Our warmest month in southern Michigan is usually August. The heat—we seem to be having a lot of it this year—combined with the shortening daylight hours pushes plants to maturity. Vegetables are coming on strong for the harvest, perennials are setting seed, trees and shrubs are hardening up for the winter to come. It’s that time of year, as busy as the spring, when your gardening to-do list starts to grow as fast as the zucchini!
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So…here is a list to help you keep on track of what to do in August.
1.Keep deadheading so plants continue to look their best.
2.Be sure to keep up on watering, especially container grown plants.
3.Fertilize once a week with a 1/4 strength solution.
4.Certain cultivars of annuals decline after July. Consider replacing them.
1.Regular maintenance will keep your perennials looking their best. Keep up on deadheading and removal of dying plant material.
2.If perennials are overgrown, you can start digging and dividing them this month and into October. Keep an eye on watering new divisions—late summer/early autumn tends to be dry.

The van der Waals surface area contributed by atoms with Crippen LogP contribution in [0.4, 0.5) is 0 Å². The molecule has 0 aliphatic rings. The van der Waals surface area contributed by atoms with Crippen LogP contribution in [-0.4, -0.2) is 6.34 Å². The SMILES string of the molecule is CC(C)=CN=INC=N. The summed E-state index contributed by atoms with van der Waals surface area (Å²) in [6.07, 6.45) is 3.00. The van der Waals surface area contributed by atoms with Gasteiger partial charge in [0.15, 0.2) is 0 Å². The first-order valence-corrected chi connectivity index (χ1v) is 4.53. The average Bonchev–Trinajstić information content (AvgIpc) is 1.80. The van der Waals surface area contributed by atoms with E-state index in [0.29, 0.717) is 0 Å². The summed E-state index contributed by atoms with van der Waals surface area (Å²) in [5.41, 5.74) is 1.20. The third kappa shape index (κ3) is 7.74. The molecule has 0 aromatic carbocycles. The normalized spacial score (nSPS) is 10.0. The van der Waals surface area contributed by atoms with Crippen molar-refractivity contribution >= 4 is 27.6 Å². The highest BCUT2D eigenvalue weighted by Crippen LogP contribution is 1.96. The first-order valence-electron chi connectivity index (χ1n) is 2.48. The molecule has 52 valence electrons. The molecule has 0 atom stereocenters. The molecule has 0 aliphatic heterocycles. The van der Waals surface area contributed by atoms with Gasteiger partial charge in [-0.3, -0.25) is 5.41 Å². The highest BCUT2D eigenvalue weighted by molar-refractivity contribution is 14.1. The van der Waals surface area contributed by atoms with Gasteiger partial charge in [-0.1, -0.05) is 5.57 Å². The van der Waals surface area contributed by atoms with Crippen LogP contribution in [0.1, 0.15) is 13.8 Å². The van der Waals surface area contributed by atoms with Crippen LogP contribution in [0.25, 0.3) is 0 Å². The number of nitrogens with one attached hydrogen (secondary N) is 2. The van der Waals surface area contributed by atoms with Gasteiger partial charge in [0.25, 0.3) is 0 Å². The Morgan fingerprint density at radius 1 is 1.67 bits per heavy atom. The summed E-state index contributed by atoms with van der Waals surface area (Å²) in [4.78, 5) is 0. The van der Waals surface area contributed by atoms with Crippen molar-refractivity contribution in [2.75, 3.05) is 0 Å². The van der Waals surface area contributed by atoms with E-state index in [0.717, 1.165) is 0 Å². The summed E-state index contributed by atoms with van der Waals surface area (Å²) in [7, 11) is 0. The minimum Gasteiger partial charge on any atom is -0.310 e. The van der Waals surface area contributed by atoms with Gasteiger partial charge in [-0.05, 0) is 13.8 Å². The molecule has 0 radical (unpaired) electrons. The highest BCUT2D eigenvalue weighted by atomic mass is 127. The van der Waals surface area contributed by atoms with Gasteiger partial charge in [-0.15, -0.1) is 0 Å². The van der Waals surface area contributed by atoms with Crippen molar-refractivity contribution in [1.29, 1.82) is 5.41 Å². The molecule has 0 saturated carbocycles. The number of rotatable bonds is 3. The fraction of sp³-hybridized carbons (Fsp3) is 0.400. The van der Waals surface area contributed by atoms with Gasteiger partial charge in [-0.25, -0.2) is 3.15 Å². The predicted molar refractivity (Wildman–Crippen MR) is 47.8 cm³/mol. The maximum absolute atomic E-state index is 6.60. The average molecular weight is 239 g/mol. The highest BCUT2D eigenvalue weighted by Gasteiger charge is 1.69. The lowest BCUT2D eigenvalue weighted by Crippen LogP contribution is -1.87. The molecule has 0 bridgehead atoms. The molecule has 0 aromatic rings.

Vegetable & Herb Gardens:
1.Keep watering and weeding.
2.Check plants regularly for signs of pest or diseases. Remove infected plant materials. DO NOT compost blighted tomato leaves.
3.Deadhead flowering herbs—like basil—to keep them productive.
4.Harvest regularly to keep plants actively producing. By mid-August, remove any new tomato flowers. There’s not enough time for them to set proper fruit and removal will allow better growth for the fruit remaining.
5.Feed your vegetable plants now, and only once, with a foliar feed (preferably organic). It will boost the harvest into fall.
6.Plant fall crops such as broccoli, cabbage, and kale. If you didn't start your transplants last month, purchase them. Direct seeding will take too long for you to reap a harvest.
7.Direct sow quick growing fall crops such as spinach, kale, turnips, small carrots, and radishes.
8.Plant garlic for harvesting next summer.
Trees and Shrubs:
1.Trees and shrubs will need an inch of water per week to stay healthy, either from rain or the hose. Do not fertilize after mid-August; any new growth may be too tender to survive a harsh winter.
2.Any summer blooming shrubs that are done flowering can be pruned.
Copyright 2016 Margaret Rose Realy Obl. OSB
About the Author
Margaret Rose Realy, Obl. OSB lives an eremitic life and is the author of Cultivating God’s Garden through Lent, A Garden of Visible Prayer: Creating a Personal Sacred Space One Step at a Time, 2nd Edition, and A Catholic Gardener’s Spiritual Almanac. A freelance writer with a Benedictine spirituality, Margaret has a master’s degree in communications and is a Certified Greenhouse Grower, Advanced Master Gardener, liturgical garden consultant, and workshop/retreat leader.